• Insights

Ireland – recent developments in retirement and combatting age discrimination

Written by
Lewis Silkin, widely recognised as Ireland’s leading specialist employment law practice
This article describes the current status of Irish age discrimination law in relation to retirement age and provides details of two recent high-profile cases where employers’ age-based decisions were challenged. It also offers guidance for employers on ensuring their retirement policies comply with legislation and best practice guidelines.

According to latest statistics, claims of age discrimination made up 14% of cases raised by members of the public to the Irish Human Rights and Equality Commission (‘IHREC’) under Irish employment legislation. Compulsory and contractual retirement ages in particular have become an increasing area of litigation in Ireland in recent times.

Irish equality legislation has always prohibited discrimination on the grounds of age, but in the private sector the agreed retirement age was ultimately a matter of contract. While 65 has historically been a common compulsory retirement age in contracts of employment, it has become outdated in light of changes to state pension age and the fact that people are living longer.

Legislation in 2015 amended Irish equality law to provide that employers could still set compulsory retirement ages, but the particular age chosen had to be ‘objectively and reasonably justified by a legitimate aim’, the means of achieving which must be ‘proportionate and necessary’. This is clearly a difficult test for employers to satisfy.

A recent Code of Practice, guidelines on working beyond retirement ages and case law have provided further guidance for employers. These are discussed below.

The law

Discrimination in Ireland is covered by the Employment Equality Acts 1998-2015, which prohibit discrimination (direct and indirect) on nine grounds, including age. Direct discrimination is treatment of one person in a less favourable manner than another person in a comparable situation on any of the nine grounds. Indirect discrimination is where an apparently neutral provision puts persons of a particular group at a particular disadvantage, where the provision is not objectively justified by a legitimate aim and the means of achieving the aim are not appropriate and necessary. The equality legislation also prohibits harassment and victimisation under any of the nine grounds.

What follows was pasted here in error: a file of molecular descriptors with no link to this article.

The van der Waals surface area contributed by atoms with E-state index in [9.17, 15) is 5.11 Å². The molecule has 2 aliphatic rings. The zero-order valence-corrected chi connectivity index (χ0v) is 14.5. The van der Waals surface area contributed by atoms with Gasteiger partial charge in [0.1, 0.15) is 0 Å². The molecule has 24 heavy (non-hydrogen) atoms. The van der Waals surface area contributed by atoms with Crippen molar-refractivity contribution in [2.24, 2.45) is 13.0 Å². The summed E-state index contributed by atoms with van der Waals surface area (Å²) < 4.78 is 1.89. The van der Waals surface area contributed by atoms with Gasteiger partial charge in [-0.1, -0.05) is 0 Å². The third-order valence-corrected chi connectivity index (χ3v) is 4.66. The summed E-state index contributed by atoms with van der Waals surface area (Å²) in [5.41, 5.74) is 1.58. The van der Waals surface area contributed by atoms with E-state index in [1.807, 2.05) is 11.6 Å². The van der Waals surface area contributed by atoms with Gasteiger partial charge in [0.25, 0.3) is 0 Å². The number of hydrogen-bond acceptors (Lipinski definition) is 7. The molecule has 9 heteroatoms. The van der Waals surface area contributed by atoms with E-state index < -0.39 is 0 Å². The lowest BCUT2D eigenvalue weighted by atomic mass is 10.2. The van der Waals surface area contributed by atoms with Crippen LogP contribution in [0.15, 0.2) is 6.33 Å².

The Equality (Miscellaneous Provisions) Act 2015 amended section 34 of the Employment Equality Act 1998 to provide that, while employers could have compulsory retirement ages, the particular age chosen has to be ‘objectively and reasonably justified by a legitimate aim and the means of achieving that aim must be proportionate and necessary’. This is in line with the position under European Union law.

As this is an objective test, it increases the possibility of contractual retirement ages being challenged by employees who do not want to (or are not financially in a position to) retire at the age set out in their contract of employment or any retirement policy set by their employer. The legislation also provides that an employer may offer a fixed-term contract to an employee over the employer’s compulsory retirement age; provided the provision of such a contract is objectively justified.

A Code of Practice was introduced late last year by the Workplace Relations Commission (‘WRC’) with a view to assisting employers with how to handle requests from employees seeking to work longer than their compulsory retirement age.

In addition, the IHREC has now published new guidelines for employers and employees, called the ‘Retirement and Fixed-Term Contracts Guidelines’. These seek to ensure that older workers, who wish to continue in employment, are not discriminated against in Irish workplaces.

Recent case law